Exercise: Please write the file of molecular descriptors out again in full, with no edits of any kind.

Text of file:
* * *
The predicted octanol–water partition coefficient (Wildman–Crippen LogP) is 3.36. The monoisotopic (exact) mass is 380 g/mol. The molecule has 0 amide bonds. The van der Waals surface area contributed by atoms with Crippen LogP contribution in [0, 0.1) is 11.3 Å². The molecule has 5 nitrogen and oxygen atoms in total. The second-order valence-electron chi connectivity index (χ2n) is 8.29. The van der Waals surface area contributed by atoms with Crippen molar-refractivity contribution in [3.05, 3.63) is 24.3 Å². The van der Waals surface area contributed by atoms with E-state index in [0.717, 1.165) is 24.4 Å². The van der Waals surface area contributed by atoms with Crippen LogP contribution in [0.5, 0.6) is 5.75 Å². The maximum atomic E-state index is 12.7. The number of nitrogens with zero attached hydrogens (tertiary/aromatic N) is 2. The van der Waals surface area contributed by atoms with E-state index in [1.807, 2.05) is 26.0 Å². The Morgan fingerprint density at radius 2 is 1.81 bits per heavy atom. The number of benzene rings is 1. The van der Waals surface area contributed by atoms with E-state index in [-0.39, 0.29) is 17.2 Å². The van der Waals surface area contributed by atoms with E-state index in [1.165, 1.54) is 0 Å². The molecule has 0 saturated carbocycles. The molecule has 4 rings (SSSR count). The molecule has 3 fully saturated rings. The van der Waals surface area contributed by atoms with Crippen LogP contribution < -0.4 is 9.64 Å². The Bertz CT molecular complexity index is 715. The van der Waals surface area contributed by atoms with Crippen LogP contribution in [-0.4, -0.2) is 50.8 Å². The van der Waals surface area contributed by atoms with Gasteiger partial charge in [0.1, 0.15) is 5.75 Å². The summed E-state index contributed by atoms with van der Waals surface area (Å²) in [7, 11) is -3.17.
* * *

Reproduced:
The predicted octanol–water partition coefficient (Wildman–Crippen LogP) is 3.36. The monoisotopic (exact) mass is 380 g/mol. The molecule has 0 amide bonds. The van der Waals surface area contributed by atoms with Crippen LogP contribution in [0, 0.1) is 11.3 Å². The molecule has 5 nitrogen and oxygen atoms in total. The second-order valence-electron chi connectivity index (χ2n) is 8.29. The van der Waals surface area contributed by atoms with Crippen molar-refractivity contribution in [3.05, 3.63) is 24.3 Å². The van der Waals surface area contributed by atoms with E-state index in [0.717, 1.165) is 24.4 Å². The van der Waals surface area contributed by atoms with Crippen LogP contribution in [0.5, 0.6) is 5.75 Å². The maximum atomic E-state index is 12.7. The number of nitrogens with zero attached hydrogens (tertiary/aromatic N) is 2. The van der Waals surface area contributed by atoms with E-state index in [1.807, 2.05) is 26.0 Å². The Morgan fingerprint density at radius 2 is 1.81 bits per heavy atom. The number of benzene rings is 1. The van der Waals surface area contributed by atoms with E-state index in [-0.39, 0.29) is 17.2 Å². The van der Waals surface area contributed by atoms with E-state index in [1.165, 1.54) is 0 Å². The molecule has 0 saturated carbocycles. The molecule has 4 rings (SSSR count). The molecule has 3 fully saturated rings. The van der Waals surface area contributed by atoms with Crippen LogP contribution < -0.4 is 9.64 Å². The Bertz CT molecular complexity index is 715. The van der Waals surface area contributed by atoms with Crippen LogP contribution in [-0.4, -0.2) is 50.8 Å². The van der Waals surface area contributed by atoms with Gasteiger partial charge in [0.1, 0.15) is 5.75 Å². The summed E-state index contributed by atoms with van der Waals surface area (Å²) in [7, 11) is -3.17.